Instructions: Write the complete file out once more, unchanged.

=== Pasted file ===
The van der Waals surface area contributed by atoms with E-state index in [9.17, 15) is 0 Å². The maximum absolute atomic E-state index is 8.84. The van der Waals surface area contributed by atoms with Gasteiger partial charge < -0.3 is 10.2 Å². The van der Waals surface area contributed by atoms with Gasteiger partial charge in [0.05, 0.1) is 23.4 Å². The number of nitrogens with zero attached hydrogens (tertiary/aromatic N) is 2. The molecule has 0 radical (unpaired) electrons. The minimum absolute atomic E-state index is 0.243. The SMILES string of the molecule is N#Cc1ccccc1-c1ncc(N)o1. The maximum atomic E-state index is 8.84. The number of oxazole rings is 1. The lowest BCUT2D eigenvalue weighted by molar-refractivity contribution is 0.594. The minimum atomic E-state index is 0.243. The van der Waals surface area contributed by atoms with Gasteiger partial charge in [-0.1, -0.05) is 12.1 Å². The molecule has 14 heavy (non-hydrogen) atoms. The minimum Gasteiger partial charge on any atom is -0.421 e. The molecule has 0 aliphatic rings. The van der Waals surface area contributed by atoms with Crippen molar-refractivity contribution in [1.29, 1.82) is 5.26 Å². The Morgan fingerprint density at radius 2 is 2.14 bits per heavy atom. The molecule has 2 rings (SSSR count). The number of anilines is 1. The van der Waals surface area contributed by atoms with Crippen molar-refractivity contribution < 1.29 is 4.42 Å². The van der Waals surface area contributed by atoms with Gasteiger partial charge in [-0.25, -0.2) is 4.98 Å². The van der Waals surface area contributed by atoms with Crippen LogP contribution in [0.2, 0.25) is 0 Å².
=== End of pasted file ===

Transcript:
The van der Waals surface area contributed by atoms with E-state index in [9.17, 15) is 0 Å². The maximum absolute atomic E-state index is 8.84. The van der Waals surface area contributed by atoms with Gasteiger partial charge < -0.3 is 10.2 Å². The van der Waals surface area contributed by atoms with Gasteiger partial charge in [0.05, 0.1) is 23.4 Å². The number of nitrogens with zero attached hydrogens (tertiary/aromatic N) is 2. The molecule has 0 radical (unpaired) electrons. The minimum absolute atomic E-state index is 0.243. The SMILES string of the molecule is N#Cc1ccccc1-c1ncc(N)o1. The maximum atomic E-state index is 8.84. The number of oxazole rings is 1. The lowest BCUT2D eigenvalue weighted by molar-refractivity contribution is 0.594. The minimum atomic E-state index is 0.243. The van der Waals surface area contributed by atoms with Gasteiger partial charge in [-0.1, -0.05) is 12.1 Å². The molecule has 14 heavy (non-hydrogen) atoms. The minimum Gasteiger partial charge on any atom is -0.421 e. The molecule has 0 aliphatic rings. The van der Waals surface area contributed by atoms with Crippen molar-refractivity contribution in [1.29, 1.82) is 5.26 Å². The Morgan fingerprint density at radius 2 is 2.14 bits per heavy atom. The molecule has 2 rings (SSSR count). The number of anilines is 1. The van der Waals surface area contributed by atoms with Crippen molar-refractivity contribution < 1.29 is 4.42 Å². The van der Waals surface area contributed by atoms with Gasteiger partial charge in [-0.25, -0.2) is 4.98 Å². The van der Waals surface area contributed by atoms with Crippen LogP contribution in [0.2, 0.25) is 0 Å².